Today, he has encountered no southerners and only a few tourists from elsewhere, and he’d be okay with that if it weren’t for the rain. It comes fast. One minute it’s sunny and lovely and easy pickings, and the next the sky’s gone black and people are running from the park with street-vendor umbrellas popping open over their heads or shopping bags held up as makeshift shields. Trip switches to catchy pop numbers and more recent music, but it’s no use.
Some days this works. People take pity on a not-quite-twenty-something singing in the rain. Older women especially seem to take in the auburn hair stuck to his forehead and his relatively petite stature and read hungry young desperation in him. They offer him sympathetic smiles and a few soggy dollars.
Other times, playing in the rain has the opposite of his intended effect—strange boy with strange eyes playing his guitar as if he doesn’t know the rain is there. Those people see the darkness in him: a boy with a chip on his shoulder that makes them nervous. Those people give him wary looks and a wide berth. Trip’s not sure he blames them.
He’s a little put out and a lot cold, so he sells his umbrella for a few dollars before shouldering his guitar and closing the lid on his coffee can to set to work at his other favorite occupation.
He’d been a decent pickpocket in his younger years, but now, after a lot of practice, he’s a better thief and a good runner when he needs to be. Not that he steals anything of particular worth. He finds value in treasures scrounged from the bottoms of pockets.
Loose change, hair binders, halves of Vicodin, broken cigarettes, crumpled matchbooks. All of it has a purpose, a certain sense of importance. He envies women and their big purses. They’ve got whole bags of riches waiting to be exhumed. Though, more likely than not, those little trinkets will remain forgotten and neglected in the bottoms of Marc Jacobs clutches and Target sale hobo bags.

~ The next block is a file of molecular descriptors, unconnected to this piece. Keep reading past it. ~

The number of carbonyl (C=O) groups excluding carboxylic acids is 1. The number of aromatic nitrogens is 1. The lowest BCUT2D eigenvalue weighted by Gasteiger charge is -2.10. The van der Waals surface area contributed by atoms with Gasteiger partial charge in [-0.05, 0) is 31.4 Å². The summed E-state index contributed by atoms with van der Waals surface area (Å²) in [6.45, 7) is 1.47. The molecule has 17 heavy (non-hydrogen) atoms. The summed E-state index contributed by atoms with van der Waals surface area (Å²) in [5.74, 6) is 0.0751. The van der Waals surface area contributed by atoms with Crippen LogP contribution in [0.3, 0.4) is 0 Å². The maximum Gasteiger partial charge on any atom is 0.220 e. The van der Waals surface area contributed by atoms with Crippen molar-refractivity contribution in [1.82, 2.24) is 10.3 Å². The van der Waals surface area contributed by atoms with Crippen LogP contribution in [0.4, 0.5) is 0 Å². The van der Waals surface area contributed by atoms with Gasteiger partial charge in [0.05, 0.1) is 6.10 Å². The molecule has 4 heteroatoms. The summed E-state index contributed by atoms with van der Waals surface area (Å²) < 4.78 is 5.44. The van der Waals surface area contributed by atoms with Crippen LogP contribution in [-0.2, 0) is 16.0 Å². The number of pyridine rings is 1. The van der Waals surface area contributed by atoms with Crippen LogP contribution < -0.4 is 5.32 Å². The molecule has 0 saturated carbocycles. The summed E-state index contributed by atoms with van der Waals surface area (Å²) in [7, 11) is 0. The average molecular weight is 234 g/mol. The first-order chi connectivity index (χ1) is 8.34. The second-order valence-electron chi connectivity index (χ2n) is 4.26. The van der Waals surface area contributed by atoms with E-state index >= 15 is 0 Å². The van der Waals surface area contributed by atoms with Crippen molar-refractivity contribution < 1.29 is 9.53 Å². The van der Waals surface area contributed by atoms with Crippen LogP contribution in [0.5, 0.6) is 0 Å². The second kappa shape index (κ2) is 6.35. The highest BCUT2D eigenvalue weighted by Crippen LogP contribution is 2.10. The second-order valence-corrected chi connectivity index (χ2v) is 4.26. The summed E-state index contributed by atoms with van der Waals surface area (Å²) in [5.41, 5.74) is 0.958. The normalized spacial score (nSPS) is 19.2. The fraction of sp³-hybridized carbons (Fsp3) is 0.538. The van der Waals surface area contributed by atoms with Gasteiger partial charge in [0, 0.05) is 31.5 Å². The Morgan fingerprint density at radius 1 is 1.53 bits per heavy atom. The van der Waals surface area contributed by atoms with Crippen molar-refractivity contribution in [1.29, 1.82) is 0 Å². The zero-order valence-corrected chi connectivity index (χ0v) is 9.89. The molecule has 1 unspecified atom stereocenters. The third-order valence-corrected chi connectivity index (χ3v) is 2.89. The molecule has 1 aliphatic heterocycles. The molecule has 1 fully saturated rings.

Other people don’t see it—the value in these things. Maybe that’s why he steals from them. Nothing they’d miss: a worn dollar here, a business card there. He keeps it all close and works out a life he could have if he could ever let someone keep him long enough for him to build up a treasure trove of small wonders all his own.
For now, he will live with worn shopping lists, broken crayons and ticket stubs he lifts off of others. He keeps them in a beaten-up bag that is more duct tape than canvas and lets them build up stardust. Then, in those lonely hours of the night, he scatters them across the floor and works them into constellations to which he assigns stories. Some he writes down; others, he forgets before the next day. It’s not a financially savvy task, but it’s his favorite, and it passes the time as well as anything else.
Courtney Lux is a Minnesotan-turned-New Yorker whose love for the city is rivaled only by her love for wide, open spaces. She is a graduate of University of Wisconsin-Madison and a soon-to-be graduate of New York University. When not playing writer, Courtney is an avid reader, constant dreamer, and lover of dogs, wine and being barefoot. Small Wonders is her first novel, and is the recipient of a Publishers Weekly starred review.